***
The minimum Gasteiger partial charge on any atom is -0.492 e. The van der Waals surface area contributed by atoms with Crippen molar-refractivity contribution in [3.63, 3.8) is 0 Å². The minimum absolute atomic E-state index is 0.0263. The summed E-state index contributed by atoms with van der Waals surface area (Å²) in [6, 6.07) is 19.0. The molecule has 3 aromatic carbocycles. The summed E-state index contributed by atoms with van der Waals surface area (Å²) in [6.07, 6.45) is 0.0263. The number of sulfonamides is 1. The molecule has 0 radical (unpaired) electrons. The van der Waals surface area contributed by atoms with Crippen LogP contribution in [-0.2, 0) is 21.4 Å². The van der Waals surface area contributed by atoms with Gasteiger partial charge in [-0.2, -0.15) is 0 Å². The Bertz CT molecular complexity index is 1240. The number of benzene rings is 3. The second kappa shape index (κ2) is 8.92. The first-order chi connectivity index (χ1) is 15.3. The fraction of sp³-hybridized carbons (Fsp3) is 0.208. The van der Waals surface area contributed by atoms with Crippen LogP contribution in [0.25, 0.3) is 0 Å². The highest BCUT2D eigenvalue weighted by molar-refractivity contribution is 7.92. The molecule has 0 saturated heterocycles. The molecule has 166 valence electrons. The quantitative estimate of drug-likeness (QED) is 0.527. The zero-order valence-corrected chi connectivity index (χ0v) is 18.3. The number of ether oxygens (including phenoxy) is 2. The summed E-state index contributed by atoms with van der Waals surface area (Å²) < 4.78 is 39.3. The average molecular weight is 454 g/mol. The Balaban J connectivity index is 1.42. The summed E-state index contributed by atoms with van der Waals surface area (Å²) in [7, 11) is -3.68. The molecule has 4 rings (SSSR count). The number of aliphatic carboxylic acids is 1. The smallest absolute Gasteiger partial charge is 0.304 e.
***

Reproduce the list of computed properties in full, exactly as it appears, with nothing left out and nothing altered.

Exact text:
The minimum Gasteiger partial charge on any atom is -0.492 e. The van der Waals surface area contributed by atoms with Crippen molar-refractivity contribution in [3.63, 3.8) is 0 Å². The minimum absolute atomic E-state index is 0.0263. The summed E-state index contributed by atoms with van der Waals surface area (Å²) in [6, 6.07) is 19.0. The molecule has 3 aromatic carbocycles. The summed E-state index contributed by atoms with van der Waals surface area (Å²) in [6.07, 6.45) is 0.0263. The number of sulfonamides is 1. The molecule has 0 radical (unpaired) electrons. The van der Waals surface area contributed by atoms with Crippen LogP contribution in [-0.2, 0) is 21.4 Å². The van der Waals surface area contributed by atoms with Gasteiger partial charge in [-0.2, -0.15) is 0 Å². The Bertz CT molecular complexity index is 1240. The number of benzene rings is 3. The second kappa shape index (κ2) is 8.92. The first-order chi connectivity index (χ1) is 15.3. The fraction of sp³-hybridized carbons (Fsp3) is 0.208. The van der Waals surface area contributed by atoms with Crippen LogP contribution in [0.25, 0.3) is 0 Å². The highest BCUT2D eigenvalue weighted by molar-refractivity contribution is 7.92. The molecule has 0 saturated heterocycles. The molecule has 166 valence electrons. The quantitative estimate of drug-likeness (QED) is 0.527. The zero-order valence-corrected chi connectivity index (χ0v) is 18.3. The number of ether oxygens (including phenoxy) is 2. The summed E-state index contributed by atoms with van der Waals surface area (Å²) < 4.78 is 39.3. The average molecular weight is 454 g/mol. The Balaban J connectivity index is 1.42. The summed E-state index contributed by atoms with van der Waals surface area (Å²) in [7, 11) is -3.68. The molecule has 4 rings (SSSR count). The number of aliphatic carboxylic acids is 1. The smallest absolute Gasteiger partial charge is 0.304 e.